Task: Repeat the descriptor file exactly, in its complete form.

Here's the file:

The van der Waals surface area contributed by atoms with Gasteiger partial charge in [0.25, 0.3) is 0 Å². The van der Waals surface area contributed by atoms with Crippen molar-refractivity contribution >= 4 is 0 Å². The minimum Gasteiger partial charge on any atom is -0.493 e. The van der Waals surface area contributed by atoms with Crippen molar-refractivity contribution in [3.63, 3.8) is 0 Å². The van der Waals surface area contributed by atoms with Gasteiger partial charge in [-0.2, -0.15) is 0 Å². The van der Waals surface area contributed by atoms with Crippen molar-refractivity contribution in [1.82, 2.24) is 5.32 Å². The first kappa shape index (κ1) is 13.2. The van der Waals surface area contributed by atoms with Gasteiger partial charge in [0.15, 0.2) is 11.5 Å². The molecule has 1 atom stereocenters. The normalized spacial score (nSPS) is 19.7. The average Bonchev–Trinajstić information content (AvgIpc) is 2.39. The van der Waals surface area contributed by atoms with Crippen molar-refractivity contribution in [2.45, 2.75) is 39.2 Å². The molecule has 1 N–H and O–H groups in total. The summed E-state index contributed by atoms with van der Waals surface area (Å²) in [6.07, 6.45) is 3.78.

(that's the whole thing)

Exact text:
The van der Waals surface area contributed by atoms with Gasteiger partial charge in [0.25, 0.3) is 0 Å². The van der Waals surface area contributed by atoms with Crippen molar-refractivity contribution >= 4 is 0 Å². The minimum Gasteiger partial charge on any atom is -0.493 e. The van der Waals surface area contributed by atoms with Crippen molar-refractivity contribution in [3.63, 3.8) is 0 Å². The van der Waals surface area contributed by atoms with Gasteiger partial charge in [-0.2, -0.15) is 0 Å². The van der Waals surface area contributed by atoms with Crippen molar-refractivity contribution in [1.82, 2.24) is 5.32 Å². The first kappa shape index (κ1) is 13.2. The van der Waals surface area contributed by atoms with Gasteiger partial charge in [0.15, 0.2) is 11.5 Å². The molecule has 1 atom stereocenters. The normalized spacial score (nSPS) is 19.7. The average Bonchev–Trinajstić information content (AvgIpc) is 2.39. The van der Waals surface area contributed by atoms with Crippen molar-refractivity contribution in [2.45, 2.75) is 39.2 Å². The molecule has 1 N–H and O–H groups in total. The summed E-state index contributed by atoms with van der Waals surface area (Å²) in [6.07, 6.45) is 3.78.